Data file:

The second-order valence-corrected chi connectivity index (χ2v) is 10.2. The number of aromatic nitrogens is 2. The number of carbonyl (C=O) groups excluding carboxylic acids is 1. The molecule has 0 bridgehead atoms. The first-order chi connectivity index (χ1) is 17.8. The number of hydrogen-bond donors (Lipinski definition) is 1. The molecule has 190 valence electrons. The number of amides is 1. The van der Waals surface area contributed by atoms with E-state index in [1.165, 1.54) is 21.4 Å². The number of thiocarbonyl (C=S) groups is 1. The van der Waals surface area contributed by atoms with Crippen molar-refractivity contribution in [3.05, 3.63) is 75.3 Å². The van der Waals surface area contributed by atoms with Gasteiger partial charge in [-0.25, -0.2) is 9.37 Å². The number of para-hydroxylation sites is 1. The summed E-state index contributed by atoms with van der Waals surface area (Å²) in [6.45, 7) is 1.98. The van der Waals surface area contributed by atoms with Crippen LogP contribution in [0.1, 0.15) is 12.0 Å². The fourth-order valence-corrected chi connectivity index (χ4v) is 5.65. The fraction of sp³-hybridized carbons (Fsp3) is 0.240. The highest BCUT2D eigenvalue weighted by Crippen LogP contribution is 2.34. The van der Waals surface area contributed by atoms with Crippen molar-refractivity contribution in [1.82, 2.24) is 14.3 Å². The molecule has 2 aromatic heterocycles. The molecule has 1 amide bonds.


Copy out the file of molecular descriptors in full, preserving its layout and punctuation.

The second-order valence-corrected chi connectivity index (χ2v) is 10.2. The number of aromatic nitrogens is 2. The number of carbonyl (C=O) groups excluding carboxylic acids is 1. The molecule has 0 bridgehead atoms. The first-order chi connectivity index (χ1) is 17.8. The number of hydrogen-bond donors (Lipinski definition) is 1. The molecule has 190 valence electrons. The number of amides is 1. The van der Waals surface area contributed by atoms with E-state index in [1.165, 1.54) is 21.4 Å². The number of thiocarbonyl (C=S) groups is 1. The van der Waals surface area contributed by atoms with Crippen molar-refractivity contribution in [3.05, 3.63) is 75.3 Å². The van der Waals surface area contributed by atoms with Gasteiger partial charge in [-0.25, -0.2) is 9.37 Å². The number of para-hydroxylation sites is 1. The summed E-state index contributed by atoms with van der Waals surface area (Å²) in [6.45, 7) is 1.98. The van der Waals surface area contributed by atoms with Crippen LogP contribution in [0.1, 0.15) is 12.0 Å². The fourth-order valence-corrected chi connectivity index (χ4v) is 5.65. The fraction of sp³-hybridized carbons (Fsp3) is 0.240. The highest BCUT2D eigenvalue weighted by Crippen LogP contribution is 2.34. The van der Waals surface area contributed by atoms with Crippen molar-refractivity contribution in [1.82, 2.24) is 14.3 Å². The molecule has 2 aromatic heterocycles. The molecule has 1 amide bonds.